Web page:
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ADDITION TO THE PREFAOE.

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sans reproche."-If the story of the institution of the “ Garter” be not a fable, the knights of that order have for several centuries borne the badge of a Countess of Salisbury, of indifferent memory.

So much for chi. yalry. Burke need not have regretted that its days are over, though Maria Antoinette was quite as chaste as most of those in whose honours lances were shivered, and knights uphorsed.

Before the days of Bayard, and down to those of Sir Joseph Banks (the most chaste and celebrated of ancient and modern times,) few exceptions will be found to this statement, and I fear a little investigation will teach us pot to regret those monstrous mummeries of the middle ages.

I now leave " Childe Harold" to live his day, such as he is, it had been more agreeable, and certainly more easy, to have drawn an amiable character. It had been easy to varnish over his faults, to make him do more and express less, but he never was intended as an example, further than to show that carly perversion of mind and moral, leads to satiety of past pleasure and disappointment in new ones, and that even the beauties of nature, and the stimulus of travel (except ambition, the most powerful of all excitements) are lost on a soul só constituted, or rather misdirected. Had I proceeded with the Poem, this character would have deepened as he drew to the close : for the outline which I once meant to fill up for him was, with some exceptions, the sketch of a modern Timon, perhaps a poetical Zelucco.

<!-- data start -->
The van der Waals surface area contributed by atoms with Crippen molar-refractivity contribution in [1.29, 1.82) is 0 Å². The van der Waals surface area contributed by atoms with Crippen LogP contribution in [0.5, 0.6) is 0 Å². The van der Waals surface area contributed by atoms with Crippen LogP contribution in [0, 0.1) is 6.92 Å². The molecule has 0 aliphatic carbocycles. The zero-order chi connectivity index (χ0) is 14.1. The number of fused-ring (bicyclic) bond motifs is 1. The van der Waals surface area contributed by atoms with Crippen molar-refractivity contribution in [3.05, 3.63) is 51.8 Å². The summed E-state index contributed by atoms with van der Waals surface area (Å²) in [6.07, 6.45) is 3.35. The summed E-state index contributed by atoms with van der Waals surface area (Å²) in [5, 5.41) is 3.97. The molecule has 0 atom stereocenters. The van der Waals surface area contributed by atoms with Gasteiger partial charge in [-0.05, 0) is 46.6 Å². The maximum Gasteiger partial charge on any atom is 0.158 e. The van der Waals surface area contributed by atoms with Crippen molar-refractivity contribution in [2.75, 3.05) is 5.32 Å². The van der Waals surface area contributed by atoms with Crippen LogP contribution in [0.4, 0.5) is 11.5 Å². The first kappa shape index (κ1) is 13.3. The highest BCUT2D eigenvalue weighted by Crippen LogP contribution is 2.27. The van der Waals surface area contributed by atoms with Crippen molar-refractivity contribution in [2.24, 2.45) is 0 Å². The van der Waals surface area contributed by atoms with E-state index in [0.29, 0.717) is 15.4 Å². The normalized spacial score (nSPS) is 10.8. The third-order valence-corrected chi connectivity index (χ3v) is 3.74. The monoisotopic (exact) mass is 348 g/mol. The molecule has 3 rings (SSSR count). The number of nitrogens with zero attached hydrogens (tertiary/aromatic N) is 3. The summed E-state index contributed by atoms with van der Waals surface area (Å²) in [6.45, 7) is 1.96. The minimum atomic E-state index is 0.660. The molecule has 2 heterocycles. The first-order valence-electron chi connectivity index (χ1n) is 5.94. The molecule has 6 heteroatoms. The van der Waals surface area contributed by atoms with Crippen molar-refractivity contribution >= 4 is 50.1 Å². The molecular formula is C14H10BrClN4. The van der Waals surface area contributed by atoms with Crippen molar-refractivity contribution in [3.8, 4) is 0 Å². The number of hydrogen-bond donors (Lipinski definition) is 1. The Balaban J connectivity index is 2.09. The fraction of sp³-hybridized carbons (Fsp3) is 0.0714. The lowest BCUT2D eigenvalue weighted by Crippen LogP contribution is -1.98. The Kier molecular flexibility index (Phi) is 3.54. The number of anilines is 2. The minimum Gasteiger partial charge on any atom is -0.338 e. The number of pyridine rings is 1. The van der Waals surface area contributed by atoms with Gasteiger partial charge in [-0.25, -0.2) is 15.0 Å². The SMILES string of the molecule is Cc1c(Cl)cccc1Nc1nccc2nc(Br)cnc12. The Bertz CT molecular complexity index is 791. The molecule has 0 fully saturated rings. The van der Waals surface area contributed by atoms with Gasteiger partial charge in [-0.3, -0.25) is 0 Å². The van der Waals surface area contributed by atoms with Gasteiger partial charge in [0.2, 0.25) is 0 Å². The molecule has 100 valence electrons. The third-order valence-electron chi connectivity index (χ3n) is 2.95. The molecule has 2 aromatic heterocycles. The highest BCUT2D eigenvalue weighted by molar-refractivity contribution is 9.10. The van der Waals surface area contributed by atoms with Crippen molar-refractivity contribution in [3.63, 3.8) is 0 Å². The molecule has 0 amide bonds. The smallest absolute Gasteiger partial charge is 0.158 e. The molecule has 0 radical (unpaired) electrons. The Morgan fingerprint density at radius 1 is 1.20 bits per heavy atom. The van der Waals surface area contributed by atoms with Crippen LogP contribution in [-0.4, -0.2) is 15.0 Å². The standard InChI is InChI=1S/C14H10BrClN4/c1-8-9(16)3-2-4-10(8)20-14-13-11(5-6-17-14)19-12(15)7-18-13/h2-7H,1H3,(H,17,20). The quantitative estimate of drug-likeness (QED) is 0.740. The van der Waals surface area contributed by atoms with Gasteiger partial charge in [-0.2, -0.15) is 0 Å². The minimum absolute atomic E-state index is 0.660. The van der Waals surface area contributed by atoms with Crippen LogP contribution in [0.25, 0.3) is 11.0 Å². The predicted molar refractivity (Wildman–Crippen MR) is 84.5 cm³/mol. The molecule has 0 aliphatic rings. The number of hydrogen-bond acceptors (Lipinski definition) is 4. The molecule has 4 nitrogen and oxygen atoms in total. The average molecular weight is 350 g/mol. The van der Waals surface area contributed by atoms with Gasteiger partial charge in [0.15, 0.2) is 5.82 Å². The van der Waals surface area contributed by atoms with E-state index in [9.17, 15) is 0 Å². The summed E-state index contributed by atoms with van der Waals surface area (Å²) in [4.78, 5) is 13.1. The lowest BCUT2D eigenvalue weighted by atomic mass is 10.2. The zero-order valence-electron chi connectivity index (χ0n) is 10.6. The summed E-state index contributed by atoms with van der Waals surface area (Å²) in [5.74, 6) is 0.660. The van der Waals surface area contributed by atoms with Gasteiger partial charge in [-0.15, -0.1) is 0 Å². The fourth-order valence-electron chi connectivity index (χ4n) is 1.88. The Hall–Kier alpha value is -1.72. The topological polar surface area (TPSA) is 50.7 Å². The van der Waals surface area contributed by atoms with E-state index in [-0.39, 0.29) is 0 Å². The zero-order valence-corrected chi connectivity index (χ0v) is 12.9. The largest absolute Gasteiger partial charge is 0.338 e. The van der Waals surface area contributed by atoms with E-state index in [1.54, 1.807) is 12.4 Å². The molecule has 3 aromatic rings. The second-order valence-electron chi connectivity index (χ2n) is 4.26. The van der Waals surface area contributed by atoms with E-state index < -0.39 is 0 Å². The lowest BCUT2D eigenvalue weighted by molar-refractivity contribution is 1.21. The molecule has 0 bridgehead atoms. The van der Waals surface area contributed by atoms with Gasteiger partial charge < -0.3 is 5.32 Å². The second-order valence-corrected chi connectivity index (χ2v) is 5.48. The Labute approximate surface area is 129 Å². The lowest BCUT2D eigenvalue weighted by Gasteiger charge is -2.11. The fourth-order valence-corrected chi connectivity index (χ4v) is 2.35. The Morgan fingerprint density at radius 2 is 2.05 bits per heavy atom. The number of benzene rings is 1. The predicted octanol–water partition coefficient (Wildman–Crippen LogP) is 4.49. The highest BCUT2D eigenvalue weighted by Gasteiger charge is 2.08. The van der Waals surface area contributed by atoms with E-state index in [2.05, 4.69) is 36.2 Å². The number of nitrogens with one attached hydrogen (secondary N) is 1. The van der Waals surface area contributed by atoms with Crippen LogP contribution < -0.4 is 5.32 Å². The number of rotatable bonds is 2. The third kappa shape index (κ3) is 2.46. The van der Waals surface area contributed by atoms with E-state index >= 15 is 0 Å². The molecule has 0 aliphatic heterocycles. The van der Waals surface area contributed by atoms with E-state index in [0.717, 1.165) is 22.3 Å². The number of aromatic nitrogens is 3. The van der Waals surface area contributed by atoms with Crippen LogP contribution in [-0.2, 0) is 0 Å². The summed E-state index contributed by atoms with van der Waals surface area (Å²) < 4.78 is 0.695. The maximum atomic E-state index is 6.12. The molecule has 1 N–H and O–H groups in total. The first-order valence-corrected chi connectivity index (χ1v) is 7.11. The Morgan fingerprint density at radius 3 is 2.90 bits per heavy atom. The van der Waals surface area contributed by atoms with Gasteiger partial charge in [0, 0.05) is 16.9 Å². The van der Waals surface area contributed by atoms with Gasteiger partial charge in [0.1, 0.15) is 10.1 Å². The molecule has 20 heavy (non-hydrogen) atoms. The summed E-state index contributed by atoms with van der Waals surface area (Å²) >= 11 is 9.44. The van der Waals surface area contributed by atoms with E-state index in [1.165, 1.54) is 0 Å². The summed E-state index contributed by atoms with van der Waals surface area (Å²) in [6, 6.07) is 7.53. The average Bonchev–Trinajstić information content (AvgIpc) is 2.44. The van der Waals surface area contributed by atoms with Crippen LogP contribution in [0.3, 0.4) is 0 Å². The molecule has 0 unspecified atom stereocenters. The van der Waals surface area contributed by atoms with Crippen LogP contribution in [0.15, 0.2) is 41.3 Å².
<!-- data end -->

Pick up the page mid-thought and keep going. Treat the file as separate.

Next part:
TO IANTHE.

Not in those climes where I have late been straying, Though Beauty long hath there been matchless

deem'd ; Not in those visions to the heart displaying Forms which it sighs but to have only dream'd, Hath aught like thee in truth or fancy seemd: Nor, having seen thee, shall I vainly seek To paint those charms which varied as they beam'd

To such as see thee not my words were weak; To those who gaze on thee what language could they

speak ?

Ah ! may'st thou ever be what now thou art,
Nor unbeseem the promise of the spring,
As fair in form, as warm yet pure in beart,
Love's Image upon earth without his wing,
And guileless beyond Hope's imagining !
And surely she who now so fondly rears
Thy youth, in thee, thus hourly brightening,

Benolds the rainbow of her future years,
Before whose heavenly hucs all sorrow disappearan-

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Yonng Peri of the West !'tis well for me
My years already doubly number thine ;
My loveless eye ungov'd may gaze on thee,
And safely view thy ripening beauties shine;
Happy, I ne'er shall see them in decline,
Happier, that wbile all younger hearts shall bleed,
Mine shall escape the doom thine eyes assigo

To those whose admiration shall succeed,
But mixed with pangs to Love's even loveliest hours

decreed.

Oh! let that eye, which wild as the Gazelle's,
Now brightly bold or beautifully shy,
Wins as it wanders, dazzles where it dwells,
Glance o'er this page; nor to my verse deny
That smile for which my breast might vainly sigh,
Could I to thee be ever more than friend :
This much, dear maid, accord : nor question why

To one so young my strain I would commend,
But bid me with my wreath one matchless lily blend.

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Such is thy name with this my verse entwin'd;